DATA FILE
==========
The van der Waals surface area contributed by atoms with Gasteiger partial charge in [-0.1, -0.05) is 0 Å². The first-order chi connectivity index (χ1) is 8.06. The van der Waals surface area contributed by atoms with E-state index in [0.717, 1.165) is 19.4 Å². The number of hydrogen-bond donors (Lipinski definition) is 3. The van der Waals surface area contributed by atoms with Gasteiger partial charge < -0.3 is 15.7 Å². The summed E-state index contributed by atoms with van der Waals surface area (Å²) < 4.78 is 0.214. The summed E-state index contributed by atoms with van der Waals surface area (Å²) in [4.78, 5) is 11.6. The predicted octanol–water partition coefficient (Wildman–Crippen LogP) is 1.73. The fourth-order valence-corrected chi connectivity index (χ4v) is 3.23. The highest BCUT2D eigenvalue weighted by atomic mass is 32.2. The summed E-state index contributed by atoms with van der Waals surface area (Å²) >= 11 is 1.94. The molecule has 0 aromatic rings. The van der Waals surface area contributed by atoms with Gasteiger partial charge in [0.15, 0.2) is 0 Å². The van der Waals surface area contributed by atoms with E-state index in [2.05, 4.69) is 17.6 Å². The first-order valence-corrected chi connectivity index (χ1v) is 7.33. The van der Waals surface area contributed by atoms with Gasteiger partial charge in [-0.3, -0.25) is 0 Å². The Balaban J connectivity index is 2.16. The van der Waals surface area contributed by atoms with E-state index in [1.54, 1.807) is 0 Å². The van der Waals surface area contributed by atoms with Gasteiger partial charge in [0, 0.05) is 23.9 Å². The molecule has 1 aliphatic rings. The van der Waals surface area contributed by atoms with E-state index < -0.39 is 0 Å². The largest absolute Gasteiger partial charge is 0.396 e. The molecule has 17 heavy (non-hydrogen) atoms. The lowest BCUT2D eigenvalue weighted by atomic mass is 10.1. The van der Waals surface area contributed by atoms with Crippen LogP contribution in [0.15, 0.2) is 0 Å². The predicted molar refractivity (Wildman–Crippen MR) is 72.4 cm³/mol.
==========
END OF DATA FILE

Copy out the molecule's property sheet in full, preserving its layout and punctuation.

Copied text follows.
The van der Waals surface area contributed by atoms with Gasteiger partial charge in [-0.1, -0.05) is 0 Å². The first-order chi connectivity index (χ1) is 8.06. The van der Waals surface area contributed by atoms with E-state index in [0.717, 1.165) is 19.4 Å². The number of hydrogen-bond donors (Lipinski definition) is 3. The van der Waals surface area contributed by atoms with Gasteiger partial charge < -0.3 is 15.7 Å². The summed E-state index contributed by atoms with van der Waals surface area (Å²) < 4.78 is 0.214. The summed E-state index contributed by atoms with van der Waals surface area (Å²) in [4.78, 5) is 11.6. The predicted octanol–water partition coefficient (Wildman–Crippen LogP) is 1.73. The fourth-order valence-corrected chi connectivity index (χ4v) is 3.23. The highest BCUT2D eigenvalue weighted by atomic mass is 32.2. The summed E-state index contributed by atoms with van der Waals surface area (Å²) >= 11 is 1.94. The molecule has 0 aromatic rings. The van der Waals surface area contributed by atoms with Gasteiger partial charge in [0.15, 0.2) is 0 Å². The van der Waals surface area contributed by atoms with E-state index in [2.05, 4.69) is 17.6 Å². The first-order valence-corrected chi connectivity index (χ1v) is 7.33. The van der Waals surface area contributed by atoms with Gasteiger partial charge in [-0.3, -0.25) is 0 Å². The Balaban J connectivity index is 2.16. The van der Waals surface area contributed by atoms with E-state index in [1.54, 1.807) is 0 Å². The van der Waals surface area contributed by atoms with Gasteiger partial charge in [0, 0.05) is 23.9 Å². The molecule has 1 aliphatic rings. The van der Waals surface area contributed by atoms with E-state index < -0.39 is 0 Å². The largest absolute Gasteiger partial charge is 0.396 e. The molecule has 17 heavy (non-hydrogen) atoms. The lowest BCUT2D eigenvalue weighted by atomic mass is 10.1. The van der Waals surface area contributed by atoms with Crippen LogP contribution in [0.15, 0.2) is 0 Å². The predicted molar refractivity (Wildman–Crippen MR) is 72.4 cm³/mol.